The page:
I could easily do a long blog post about Dr. Fuhrman's talk, but I realistically won't (it's off-topic for me, for the most part), but I did want to say a few things because it was attention-getting. Although I think it's very clear that our biology and physiology has evolved to be omnivorous (and that we would not have gotten to the point where we would have an Internet if our ancient ancestors remained vegan) I am also sure that Fuhrman is not lying when he talks about his patients who have benefitted greatly from his approach. There is definitely a lot to be said for a high-nutrient diet, which is the main reason that vegetables are at the base of my low-carb pyramid, and different people do respond to different diets. Problems come in, though, when there is an assumption that "what works for me will work for everyone".
Yeah yeah, find what works for you blah blah but carbs can kill, sugar is toxic, wheat is murder, and Hope Warshaw and Dr. Oz are criminals!   
To me, the main thing that contrasted Fuhrman with the other speakers was not only the lack of a scientific basis for his talk (I'm used to seeing lots of research cited, graphs, and explanations of biological mechanisms cited at these conferences, which Fuhrman's talk was lacking), but his throwing in loads of scientific-sounding things that gave the impression he was just making things up. This may fly when you are "preaching to the choir" and people are hanging on your every word, but it will not wash in a scientific conference.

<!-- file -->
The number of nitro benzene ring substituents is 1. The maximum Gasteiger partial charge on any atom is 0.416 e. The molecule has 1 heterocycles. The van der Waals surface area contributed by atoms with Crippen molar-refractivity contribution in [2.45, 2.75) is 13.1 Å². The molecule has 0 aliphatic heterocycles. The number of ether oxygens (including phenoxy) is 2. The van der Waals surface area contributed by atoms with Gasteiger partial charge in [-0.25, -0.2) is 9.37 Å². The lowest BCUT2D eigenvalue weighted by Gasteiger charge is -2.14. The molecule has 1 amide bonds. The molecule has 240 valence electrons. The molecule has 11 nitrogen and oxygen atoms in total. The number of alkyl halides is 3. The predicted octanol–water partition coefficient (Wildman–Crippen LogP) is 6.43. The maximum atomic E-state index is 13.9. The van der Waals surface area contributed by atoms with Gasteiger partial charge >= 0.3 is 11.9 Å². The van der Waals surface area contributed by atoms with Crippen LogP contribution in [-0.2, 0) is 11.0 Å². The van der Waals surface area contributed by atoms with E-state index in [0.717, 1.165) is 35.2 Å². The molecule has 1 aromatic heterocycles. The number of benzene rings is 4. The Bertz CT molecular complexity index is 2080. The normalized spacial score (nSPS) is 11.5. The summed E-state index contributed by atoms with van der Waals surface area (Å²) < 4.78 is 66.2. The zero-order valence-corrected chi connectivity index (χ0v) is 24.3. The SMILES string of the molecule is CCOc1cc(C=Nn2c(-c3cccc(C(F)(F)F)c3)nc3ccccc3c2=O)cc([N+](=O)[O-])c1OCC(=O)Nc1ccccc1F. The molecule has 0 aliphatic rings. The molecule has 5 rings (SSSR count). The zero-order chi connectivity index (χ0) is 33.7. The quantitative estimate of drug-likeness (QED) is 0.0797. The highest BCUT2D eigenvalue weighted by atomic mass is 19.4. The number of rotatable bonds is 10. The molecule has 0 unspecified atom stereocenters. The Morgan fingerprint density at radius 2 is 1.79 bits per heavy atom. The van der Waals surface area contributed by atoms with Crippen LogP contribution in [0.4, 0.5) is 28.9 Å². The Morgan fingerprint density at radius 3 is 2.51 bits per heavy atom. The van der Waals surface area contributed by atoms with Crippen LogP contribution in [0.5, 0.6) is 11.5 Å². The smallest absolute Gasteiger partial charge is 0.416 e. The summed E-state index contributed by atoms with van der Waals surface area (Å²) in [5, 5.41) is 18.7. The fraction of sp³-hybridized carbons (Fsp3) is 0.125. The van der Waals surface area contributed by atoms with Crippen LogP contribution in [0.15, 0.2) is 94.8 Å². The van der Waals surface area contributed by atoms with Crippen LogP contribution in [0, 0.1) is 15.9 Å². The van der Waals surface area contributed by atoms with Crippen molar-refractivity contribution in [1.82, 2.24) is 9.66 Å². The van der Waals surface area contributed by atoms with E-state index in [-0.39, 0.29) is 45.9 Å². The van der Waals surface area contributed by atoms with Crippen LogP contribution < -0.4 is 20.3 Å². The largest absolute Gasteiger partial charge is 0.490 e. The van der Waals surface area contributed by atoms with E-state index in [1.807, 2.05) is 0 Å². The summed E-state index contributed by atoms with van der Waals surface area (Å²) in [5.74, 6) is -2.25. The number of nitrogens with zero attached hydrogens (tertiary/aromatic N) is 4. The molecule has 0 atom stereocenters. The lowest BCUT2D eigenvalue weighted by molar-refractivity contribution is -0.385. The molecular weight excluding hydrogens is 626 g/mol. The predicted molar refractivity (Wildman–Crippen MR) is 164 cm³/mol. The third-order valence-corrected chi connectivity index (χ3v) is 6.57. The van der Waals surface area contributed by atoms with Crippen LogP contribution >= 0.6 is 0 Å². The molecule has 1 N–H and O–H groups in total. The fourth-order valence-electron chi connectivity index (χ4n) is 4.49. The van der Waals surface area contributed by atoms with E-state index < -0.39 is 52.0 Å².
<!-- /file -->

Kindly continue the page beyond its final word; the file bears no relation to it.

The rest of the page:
Oh that is just so ... dripping with irony!   All those low carbers are so much more sciencey what with their graphs and made up  explanations of biological mechanisms.  So Dolson is actually admitting that she's the choir or otherwise she might scrutinize some of the erroneous things presented by low carb advocates -- as a matter of routine!  After all, if their explanations are correct, how come she's still significantly obese?  When it comes to making things up there are few low carber docs who are not guilty of this.  Mary Vernon, who apparently tried to play referee is the queen of making stuff up and making incorrect statements as fact that are easily refuted by non-controversial science.  Wake up!